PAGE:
My legs quaked as I braced my hands on my thighs to suck air. Panting, I raised my head to look at the trail.
And yet another rise that loomed in front of me.
Holy crap! Fuck this shit!
Eight hours earlier….
It was late on a Saturday night, and I was already nervous at the prospect of trying something new, let alone meeting new people. But it was an innocuous enough label on the hike I was was considering signing up for the following morning. “Mt. Sanitas, Boulder. Moderate-to-strenuous,” it said. Well….
I’m in shape, I reasoned. I walk for 20 minutes a day, and hiking is just walking on a trail, right?
I also do yoga five days a week, plus strength training. Plus, the hike was nearby, in Boulder, so I wouldn’t have to drive that far, and the start-time was a reasonable 9 a.m. (not 6:30 a.m., like some of the other hikes). Out of excuses for a milisecond, I quickly clicked the button. No turning back now.
The next morning I woke up at my usual time, showered, and applied my makeup (taking extra time, to make it look like I’d barely taken any time with it). Then, due to a bad map on the hiking site, I arrived somewhere in the middle of a residential neighborhood. Not a trailhead in sight. Fortunately, the hike’s organizer had left his cell number on the website. “Oh yeah, the map on the site is wrong,” he apologized… and spent the next 10 minutes talking me through as I drove to the correct place. By the time I found parking and hoofed it several blocks to the trailhead the group was long gone. There was a sign posted at the trailhead warning people of recent mountain lion sightings.
I decided to do the hike on my own, anyway. (There were lots of other hikers out. Odds are the mountain lions would eat one of them first.)
I set out and quickly hit the first set of “stairs” — a series of two-foot high boulders set into the slope. Giant step up, giant step up, giant step up…. After about a hundred ungodly paces, the stairs evened out onto a steppe. Okay *breathe, breathe* that wasn’t so bad. I looked ahead to see that the trail went flat for about ten feet, then went up again. Okaaaayyy…..
I was getting lapped by scores of other people: teenagers, other people “my age” (who were probably from Boulder — i.e. Hippie-Health Central), and even by senior citizens (evidently the altitude had affected their abilities to tell that they were too old for this).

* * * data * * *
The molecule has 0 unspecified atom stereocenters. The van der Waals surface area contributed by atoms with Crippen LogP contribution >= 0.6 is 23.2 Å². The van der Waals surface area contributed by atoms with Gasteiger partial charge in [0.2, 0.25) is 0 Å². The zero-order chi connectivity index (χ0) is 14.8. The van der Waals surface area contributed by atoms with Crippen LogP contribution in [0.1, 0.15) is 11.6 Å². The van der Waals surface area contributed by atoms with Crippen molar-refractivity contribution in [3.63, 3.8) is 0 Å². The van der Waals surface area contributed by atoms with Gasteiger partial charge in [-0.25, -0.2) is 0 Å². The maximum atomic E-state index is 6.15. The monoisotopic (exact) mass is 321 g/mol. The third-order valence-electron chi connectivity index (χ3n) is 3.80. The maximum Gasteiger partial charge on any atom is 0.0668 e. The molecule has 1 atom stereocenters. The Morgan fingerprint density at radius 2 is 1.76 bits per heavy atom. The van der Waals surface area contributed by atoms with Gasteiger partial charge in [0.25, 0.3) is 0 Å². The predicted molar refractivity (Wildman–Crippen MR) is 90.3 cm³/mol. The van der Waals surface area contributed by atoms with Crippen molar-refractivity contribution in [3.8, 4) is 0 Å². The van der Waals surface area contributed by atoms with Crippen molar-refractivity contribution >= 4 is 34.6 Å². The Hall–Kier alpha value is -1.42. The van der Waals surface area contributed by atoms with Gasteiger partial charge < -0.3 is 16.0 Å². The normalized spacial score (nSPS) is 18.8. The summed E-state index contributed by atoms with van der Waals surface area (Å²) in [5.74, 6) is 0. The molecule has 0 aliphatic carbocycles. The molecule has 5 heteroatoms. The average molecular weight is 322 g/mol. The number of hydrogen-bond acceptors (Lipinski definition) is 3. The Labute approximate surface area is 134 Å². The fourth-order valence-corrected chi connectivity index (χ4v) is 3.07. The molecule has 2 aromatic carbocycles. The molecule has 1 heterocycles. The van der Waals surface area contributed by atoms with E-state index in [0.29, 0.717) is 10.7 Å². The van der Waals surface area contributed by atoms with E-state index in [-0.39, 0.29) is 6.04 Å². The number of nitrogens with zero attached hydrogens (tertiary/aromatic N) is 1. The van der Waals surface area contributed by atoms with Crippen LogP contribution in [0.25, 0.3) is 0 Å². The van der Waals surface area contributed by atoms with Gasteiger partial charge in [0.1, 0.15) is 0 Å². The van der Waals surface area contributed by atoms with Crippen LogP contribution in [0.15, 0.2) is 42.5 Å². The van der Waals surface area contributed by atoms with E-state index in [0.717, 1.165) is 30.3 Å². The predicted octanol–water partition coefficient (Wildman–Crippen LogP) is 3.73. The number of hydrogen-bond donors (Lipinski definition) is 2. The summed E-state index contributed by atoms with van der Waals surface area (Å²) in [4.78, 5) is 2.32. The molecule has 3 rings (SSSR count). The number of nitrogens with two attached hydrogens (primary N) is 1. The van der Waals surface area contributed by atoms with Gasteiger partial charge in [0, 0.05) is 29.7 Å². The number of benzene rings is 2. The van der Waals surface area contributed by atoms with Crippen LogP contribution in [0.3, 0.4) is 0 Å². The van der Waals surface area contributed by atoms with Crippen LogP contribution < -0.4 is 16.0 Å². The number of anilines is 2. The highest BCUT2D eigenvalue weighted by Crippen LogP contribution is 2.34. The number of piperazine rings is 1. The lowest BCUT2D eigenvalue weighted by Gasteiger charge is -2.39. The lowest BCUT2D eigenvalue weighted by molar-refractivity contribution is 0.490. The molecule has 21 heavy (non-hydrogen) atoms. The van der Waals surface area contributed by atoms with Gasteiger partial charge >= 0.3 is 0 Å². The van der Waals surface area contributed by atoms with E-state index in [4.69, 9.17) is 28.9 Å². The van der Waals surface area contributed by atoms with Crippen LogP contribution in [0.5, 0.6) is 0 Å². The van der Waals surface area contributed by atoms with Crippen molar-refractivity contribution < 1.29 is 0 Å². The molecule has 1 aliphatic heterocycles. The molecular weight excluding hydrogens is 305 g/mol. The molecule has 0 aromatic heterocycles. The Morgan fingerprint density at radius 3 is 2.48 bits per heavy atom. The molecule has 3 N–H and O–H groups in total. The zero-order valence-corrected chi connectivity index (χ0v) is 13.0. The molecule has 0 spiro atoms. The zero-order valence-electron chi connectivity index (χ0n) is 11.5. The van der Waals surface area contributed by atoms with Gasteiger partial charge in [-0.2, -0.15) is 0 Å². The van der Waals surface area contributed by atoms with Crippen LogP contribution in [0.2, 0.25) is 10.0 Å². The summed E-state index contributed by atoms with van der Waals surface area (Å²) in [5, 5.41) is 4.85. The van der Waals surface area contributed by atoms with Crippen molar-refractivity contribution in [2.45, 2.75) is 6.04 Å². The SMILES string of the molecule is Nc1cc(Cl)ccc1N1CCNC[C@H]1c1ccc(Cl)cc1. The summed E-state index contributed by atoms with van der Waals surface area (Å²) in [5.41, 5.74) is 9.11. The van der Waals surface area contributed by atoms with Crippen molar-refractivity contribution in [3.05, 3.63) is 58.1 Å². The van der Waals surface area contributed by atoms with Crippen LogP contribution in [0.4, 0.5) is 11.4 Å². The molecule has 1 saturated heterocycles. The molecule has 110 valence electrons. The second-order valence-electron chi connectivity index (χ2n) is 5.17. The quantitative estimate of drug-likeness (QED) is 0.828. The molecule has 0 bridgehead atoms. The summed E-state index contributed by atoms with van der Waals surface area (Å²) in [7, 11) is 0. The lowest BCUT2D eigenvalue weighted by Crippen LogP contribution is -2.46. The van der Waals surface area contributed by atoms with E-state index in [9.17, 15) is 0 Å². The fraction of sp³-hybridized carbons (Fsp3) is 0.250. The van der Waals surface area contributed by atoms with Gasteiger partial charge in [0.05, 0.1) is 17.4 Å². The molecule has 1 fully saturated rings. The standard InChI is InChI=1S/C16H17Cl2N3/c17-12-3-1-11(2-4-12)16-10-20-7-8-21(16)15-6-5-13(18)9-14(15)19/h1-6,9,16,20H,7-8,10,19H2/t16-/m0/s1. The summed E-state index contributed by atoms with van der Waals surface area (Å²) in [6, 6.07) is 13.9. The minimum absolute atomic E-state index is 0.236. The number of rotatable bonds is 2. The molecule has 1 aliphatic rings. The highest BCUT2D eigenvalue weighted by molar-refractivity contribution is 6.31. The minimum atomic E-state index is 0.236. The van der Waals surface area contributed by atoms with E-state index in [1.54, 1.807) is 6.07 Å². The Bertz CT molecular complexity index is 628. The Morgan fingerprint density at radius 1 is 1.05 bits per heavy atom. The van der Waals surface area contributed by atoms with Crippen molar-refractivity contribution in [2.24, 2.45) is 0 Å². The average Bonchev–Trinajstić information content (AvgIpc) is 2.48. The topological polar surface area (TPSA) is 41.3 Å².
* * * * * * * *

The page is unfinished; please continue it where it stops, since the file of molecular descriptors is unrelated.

Yes, I was being lapped by people who were running — uphill — and downhill — over the giant two-foot rocks and past me. Instead of Sanitas, I began to call the mountain Sandinistas; I could see Nicaraguan rebels using this as a training course.
Moderate to strenuous? Are you fucking kidding me?!?
That was when I realized that “moderate to strenuous” for Colorado was different from “moderate to strenuous” for the rest of the U.S. And “moderate to strenuous” for Boulder was different from “moderate to strenuous” for the rest of Colorado. I’m in good shape compared to the rest of the country. I worked hard to get to where I am, and I wear a size 4. That’s skinny in the rest of the country.
It’s average in Colorado. I’m in average shape for Colorado.
But now, I wasn’t just in Colorado. I was in Boulder Country.
After about five rounds of fuck this shit. in my head, I knew I wasn’t going to quit — had known it from the start — because that’s just not how I roll. But it made me feel better to give myself permission to dismiss the mountain.
And then finally, when I was ready to die, I reached another set of boulders that just had to be the top. There were others, who appeared to be part of a group, panting, too.
“Y’all don’t happen to be Boulder Social Hikers, do you?” I asked.
“Yes, we are.”
Hallelujah! I didn’t even care about the sweat trickling down my nose or how my ponytail had held up. I was just grateful to have caught up with the group. And to still be cognizant and upright.
Going down was the easy part. I caught my breath, chatted with some of the other hikers. It was nice. But I haven’t forgotten the way up. And I haven’t forgotten how that mountain almost got the best of me.
Sanitas, I’m coming for a rematch. You won’t know when, but someday, when you least expect it, I’ll be at your base. (If you have expectations, that is. You’re a mountain, for pete’s sake.) Just you and me.
Be ready, bitch.